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Discussion Starter · #1 ·
Hey guys! Finally got my first pistol (well first gun actually). It's a S&W Sigma 9 (SW9VE) - I am happy with the purchase thus far. It's a good looking gun, got it from a guy over at ODT (not sure if he's here, if so, Hi!) - Got it for $250, think I got a pretty good deal considering I got the gun, original case, two mags, and Uncle Mike's holster (for when I get to carry!) Right after I picked the gun up, I got a package of Remington 9mm Luger 115gr. (any help with this is appreciated as well). By the time I picked up my boy from his great gramma's and dropped him off at his pop-pop's (us Georgians have odd names for our relatives, no? lol) it was too late for me to try the beauty out! So I sit here anticipating when I will be able to shoot a few rounds! I was wondering if anyone knew any laws about shooting in your backyard? We're on about 2 acres but it's not a sub-div or anything, just a little neighborhood. Should I refrain and try to find someplace else?

I thank you all so much!

(also any direction on inexpensive accessories [lights, other holsters, grips, etc] for this baby would be indubitably appreciated!)
 

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It sounds like you're in an unincorporated area. If so, go to municode.com, look up your county, and in the search box enter "firearm". That should return any county codes related to restrictions on firing on your property.

You can likely also do it by going to your county's website.
 

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If this is your first gun, I would suggest investing in some time with a qualified instructor. You will get more out of this than you would from range time.
 

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Congrats on your new gun. I own a Sigma 40ve. I've had my gun for 2 years now and have around 3000 rounds through it with no problems. These are very reliable guns, but you need to realize that the trigger pull is 12 lbs. Some people hate this gun for that reason. I love it for that reason. You might struggle at first to keep tight groups at the range. I did. Heck you might not even hit the paper on your first try. I didn't. You need to understand that squeezing the trigger the proper way, so that you do not jerk the gun down & to the left is imperative with this gun. Once you get the trigger action down pat you will be able to shoot any gun extremely well.

The heavy trigger pull was designed to simulate the trigger pull of a wheel gun because the thought was that police departments would transition from their revolvers to semi's. The thinking was that they were already used to the heavy revolver triggers. As a self defense gun the heavy trigger might keep you from shooting yourself in the foot as you draw your gun under stress. I would rather carry a 12 lbs. trigger than a 2 lbs. trigger as an SD gun for that reason. I've seen too many people put their finger on the trigger as they draw. That scares me.

...As a disclaimer I should note that I carry Glocks. This gun doesn't get much action except at the range. But I would trust my life with this gun if needed & not be worried about it's reliability.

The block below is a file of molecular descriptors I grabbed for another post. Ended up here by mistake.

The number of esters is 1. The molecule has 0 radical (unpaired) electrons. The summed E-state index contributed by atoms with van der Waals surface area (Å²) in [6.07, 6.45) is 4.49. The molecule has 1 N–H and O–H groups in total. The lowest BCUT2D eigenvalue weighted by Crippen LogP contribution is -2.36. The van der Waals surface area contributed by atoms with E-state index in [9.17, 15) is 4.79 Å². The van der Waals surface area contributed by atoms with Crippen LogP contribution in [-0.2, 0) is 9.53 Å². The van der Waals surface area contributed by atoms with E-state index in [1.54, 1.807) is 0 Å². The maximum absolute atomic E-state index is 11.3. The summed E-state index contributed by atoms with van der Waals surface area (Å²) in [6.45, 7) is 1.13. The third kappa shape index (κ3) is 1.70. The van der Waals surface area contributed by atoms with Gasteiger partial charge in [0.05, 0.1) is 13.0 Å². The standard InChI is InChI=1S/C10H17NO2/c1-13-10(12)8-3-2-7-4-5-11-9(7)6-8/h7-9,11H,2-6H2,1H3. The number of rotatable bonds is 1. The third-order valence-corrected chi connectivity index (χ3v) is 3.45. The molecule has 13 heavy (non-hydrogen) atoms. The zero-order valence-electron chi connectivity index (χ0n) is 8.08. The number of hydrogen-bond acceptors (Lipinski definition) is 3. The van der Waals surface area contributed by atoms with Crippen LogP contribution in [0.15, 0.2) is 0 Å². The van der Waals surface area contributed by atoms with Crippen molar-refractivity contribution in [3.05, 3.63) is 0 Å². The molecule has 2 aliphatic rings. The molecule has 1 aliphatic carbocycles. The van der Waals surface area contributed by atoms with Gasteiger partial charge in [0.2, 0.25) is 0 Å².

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ET. said:
As a self defense gun the heavy trigger might keep you from shooting yourself in the foot as you draw your gun under stress..
I have to disagree here. Proper training is what will keep you from doing so. During your draw, your finger should not be in the trigger guard. You don't put you finger in the trigger guard until after you have drawn, aimed/pointed and are ready to fire.

Again, it falls back to training.
 

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Congrats on your purchase! Here's a good video about shooting pistols. I've been shooting for many years, and learned a few things:

.

Be safe and have fun.
 

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Discussion Starter · #7 ·
Got to the range on Valentines day with my better half. We both put some rounds in and needless to say, I definitely need more practice! :)

My "groups" (for lack of better term) were pretty spaced out, assuming it's just trying to get used to the trigger pull of the sigma 9. Packed a little more punch than I expected (more-so than my cousins XD40, it seems) - Either way it was enjoyable. Now to start saving for my GWL. I guess anyone that I help here with my services proceeds will go toward GWL and GCO membership :D Hart Co. has a $15 for fingerprinting, a $40 for background and additional $31 for "issue"? Meh, donations welcome :p :lol:
 

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Hi Xport7,

At least two companys make spring sets for the Sigma -low cost & will give you a much nicer trigger pull.
With some practice,you will learn how to fire tight groups with the stock trigger too.

It is a very accurate pistol.

PLEASE read up on how to fire a firearm from a holster/ draw!
If you do it improperly you &othersaround you WILL be in DANGER!

Your finger NEVER enters the trigger guard till it is pointed at the target. PRACTICE the correct method & you will never have problem.